(HealthyExaminer.com) – Weather conditions and natural disasters can cause you to lose power in your home. Depending on the time of year, your immediate concerns could be light, heat, or cooling, but one of the most common dangers of power outages is food spoilage. Depending on how long the power has been out, the food in your refrigerator and freezer may no longer be safe to eat. It’s essential to understand how to keep your food safe during a power outage.
What To Do BEFORE A Power Outage
While difficult to predict, being prepared for power outages can help you get through them with little to no food loss. Refrigerators should be kept at a temperature between 35 to 40 degrees Fahrenheit to store food properly, and freezers should be set to zero degrees Fahrenheit or less.
You can also purchase dry ice to prepare for possible power outages. Dry ice can be purchased at most major grocery stores. You’ll need to be at least 18 to purchase it and will need sturdy gloves to handle dry ice. However, to store it, you need a well-ventilated area away from pets and children to avoid carbon dioxide poisoning. If the power goes out, you may need to use blocks of ice, ice packs, or dry ice to keep foods cool.
What To Do DURING A Power Outage
Try to resist opening and closing the refrigerator and freezer doors once the power is out.. Doing so will let out the cool air needed to keep food from spoiling. According to the CDC, keeping the doors closed can preserve food for 4 hours in a refrigerator, 48 hours in a freezer that’s full, and 24 hours in a freezer that’s only half full or less. Beyond that 4-hour window of time, you may need to pull food out of the fridge and put it in a cooler with ice to keep it properly chilled. If the power outage is caused by flooding, you’ll want to remove any food packaged in cardboard or other containers that aren’t waterproof.
Even if the power goes out due to icy winter conditions, you’ll want to avoid placing food outside. While it might seem like colder temperatures are the perfect solution for food preservation, inconsistent or unreliable temperatures could still cause food to spoil even if there’s ice on the ground.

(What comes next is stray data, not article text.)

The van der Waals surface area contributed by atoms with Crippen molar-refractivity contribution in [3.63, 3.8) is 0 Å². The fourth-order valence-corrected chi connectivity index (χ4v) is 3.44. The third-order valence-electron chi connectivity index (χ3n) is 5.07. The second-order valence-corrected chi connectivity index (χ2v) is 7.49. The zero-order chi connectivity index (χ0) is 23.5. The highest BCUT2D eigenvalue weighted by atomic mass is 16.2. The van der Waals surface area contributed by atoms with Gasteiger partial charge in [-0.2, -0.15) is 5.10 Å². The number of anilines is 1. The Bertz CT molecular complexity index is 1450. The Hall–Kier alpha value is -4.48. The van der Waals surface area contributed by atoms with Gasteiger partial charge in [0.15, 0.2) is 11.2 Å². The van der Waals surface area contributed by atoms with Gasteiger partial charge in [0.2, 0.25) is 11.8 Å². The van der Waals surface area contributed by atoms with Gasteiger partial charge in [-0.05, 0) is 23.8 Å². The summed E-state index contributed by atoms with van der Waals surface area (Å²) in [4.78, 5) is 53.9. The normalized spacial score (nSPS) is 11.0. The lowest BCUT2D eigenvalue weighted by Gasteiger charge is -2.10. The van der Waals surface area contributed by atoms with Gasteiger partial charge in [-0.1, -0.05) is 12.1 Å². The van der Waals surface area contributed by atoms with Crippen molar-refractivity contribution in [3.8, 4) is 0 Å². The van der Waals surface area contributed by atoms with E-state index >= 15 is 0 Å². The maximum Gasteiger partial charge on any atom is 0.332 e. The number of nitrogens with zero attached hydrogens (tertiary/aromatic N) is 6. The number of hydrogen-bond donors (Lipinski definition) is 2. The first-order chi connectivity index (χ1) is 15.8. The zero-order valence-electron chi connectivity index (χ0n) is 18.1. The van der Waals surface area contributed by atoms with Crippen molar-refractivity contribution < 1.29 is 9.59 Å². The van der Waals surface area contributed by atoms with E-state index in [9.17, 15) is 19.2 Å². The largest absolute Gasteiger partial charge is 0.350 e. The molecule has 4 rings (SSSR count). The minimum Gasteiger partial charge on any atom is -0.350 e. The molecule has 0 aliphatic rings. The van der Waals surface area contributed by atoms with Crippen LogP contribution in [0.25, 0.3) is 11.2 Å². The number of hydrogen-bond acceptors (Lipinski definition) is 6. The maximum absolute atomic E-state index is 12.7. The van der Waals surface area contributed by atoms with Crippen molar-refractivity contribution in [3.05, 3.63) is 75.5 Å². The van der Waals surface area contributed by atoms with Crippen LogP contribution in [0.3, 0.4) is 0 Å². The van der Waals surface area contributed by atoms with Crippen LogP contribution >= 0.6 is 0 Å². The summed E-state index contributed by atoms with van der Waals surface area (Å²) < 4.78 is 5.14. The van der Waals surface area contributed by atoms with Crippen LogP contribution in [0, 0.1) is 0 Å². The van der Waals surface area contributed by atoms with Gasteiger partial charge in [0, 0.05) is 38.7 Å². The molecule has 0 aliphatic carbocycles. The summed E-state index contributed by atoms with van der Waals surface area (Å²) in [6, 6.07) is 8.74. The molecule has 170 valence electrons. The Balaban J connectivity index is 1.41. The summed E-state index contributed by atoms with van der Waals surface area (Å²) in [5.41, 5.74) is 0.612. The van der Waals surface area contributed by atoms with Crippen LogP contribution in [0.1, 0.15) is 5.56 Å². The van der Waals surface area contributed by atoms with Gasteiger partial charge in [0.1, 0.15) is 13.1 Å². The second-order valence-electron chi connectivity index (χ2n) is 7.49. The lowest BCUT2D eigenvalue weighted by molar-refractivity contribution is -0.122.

What To Do AFTER A Power Outage
After the power outage has ended, there are several steps you’ll need to take to maintain food safety. You’ll want to go ahead and throw out any food that is discolored or has a foul odor. If the power has been out for more than four hours, you’ll need to get rid of all perishable items you were not able to move to a stable location.
You should also throw away any canned foods that are damaged, bulging, dented, or open. Foods canned at home may also need to be disposed of in the event of power outages due to flood conditions. Unharmed canned goods can be sanitized with a bleach and water solution or can be boiled.
Never taste food to determine if it’s safe to eat. Unless you can verify with a thermometer that the food temperature is still below 40 degrees Fahrenheit, you’ll need to get rid of it.
Power outages are just a part of life. Preparing for them can help reduce food waste and loss. Even though it may be tempting to try to keep cool items after an extended power outage, it’s a much better idea to keep food safety in mind and avoid illness by following these recommendations.
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